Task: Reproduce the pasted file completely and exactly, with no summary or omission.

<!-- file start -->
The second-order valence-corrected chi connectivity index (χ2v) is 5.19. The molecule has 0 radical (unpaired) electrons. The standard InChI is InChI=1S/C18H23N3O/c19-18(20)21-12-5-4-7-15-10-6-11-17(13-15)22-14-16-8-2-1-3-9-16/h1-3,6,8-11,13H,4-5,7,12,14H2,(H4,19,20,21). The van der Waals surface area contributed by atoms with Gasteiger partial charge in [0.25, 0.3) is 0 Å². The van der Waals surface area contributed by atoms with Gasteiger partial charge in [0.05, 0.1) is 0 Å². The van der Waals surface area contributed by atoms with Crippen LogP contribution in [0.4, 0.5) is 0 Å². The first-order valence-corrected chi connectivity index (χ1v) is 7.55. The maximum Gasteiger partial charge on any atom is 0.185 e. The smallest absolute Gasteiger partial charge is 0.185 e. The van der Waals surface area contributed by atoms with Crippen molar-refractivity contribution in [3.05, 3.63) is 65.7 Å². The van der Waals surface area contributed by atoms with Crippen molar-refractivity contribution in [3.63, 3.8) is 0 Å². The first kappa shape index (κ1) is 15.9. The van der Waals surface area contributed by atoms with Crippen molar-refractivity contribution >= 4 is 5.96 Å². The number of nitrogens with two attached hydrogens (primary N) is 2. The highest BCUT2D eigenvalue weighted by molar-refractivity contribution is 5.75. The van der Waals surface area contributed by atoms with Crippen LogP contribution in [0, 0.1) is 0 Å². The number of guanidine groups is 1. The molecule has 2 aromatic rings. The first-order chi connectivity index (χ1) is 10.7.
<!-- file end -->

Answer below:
The second-order valence-corrected chi connectivity index (χ2v) is 5.19. The molecule has 0 radical (unpaired) electrons. The standard InChI is InChI=1S/C18H23N3O/c19-18(20)21-12-5-4-7-15-10-6-11-17(13-15)22-14-16-8-2-1-3-9-16/h1-3,6,8-11,13H,4-5,7,12,14H2,(H4,19,20,21). The van der Waals surface area contributed by atoms with Gasteiger partial charge in [0.25, 0.3) is 0 Å². The van der Waals surface area contributed by atoms with Gasteiger partial charge in [0.05, 0.1) is 0 Å². The van der Waals surface area contributed by atoms with Crippen LogP contribution in [0.4, 0.5) is 0 Å². The first-order valence-corrected chi connectivity index (χ1v) is 7.55. The maximum Gasteiger partial charge on any atom is 0.185 e. The smallest absolute Gasteiger partial charge is 0.185 e. The van der Waals surface area contributed by atoms with Crippen molar-refractivity contribution in [3.05, 3.63) is 65.7 Å². The van der Waals surface area contributed by atoms with Crippen molar-refractivity contribution in [3.63, 3.8) is 0 Å². The first kappa shape index (κ1) is 15.9. The van der Waals surface area contributed by atoms with Crippen molar-refractivity contribution >= 4 is 5.96 Å². The number of nitrogens with two attached hydrogens (primary N) is 2. The highest BCUT2D eigenvalue weighted by molar-refractivity contribution is 5.75. The van der Waals surface area contributed by atoms with Crippen LogP contribution in [0, 0.1) is 0 Å². The number of guanidine groups is 1. The molecule has 2 aromatic rings. The first-order chi connectivity index (χ1) is 10.7.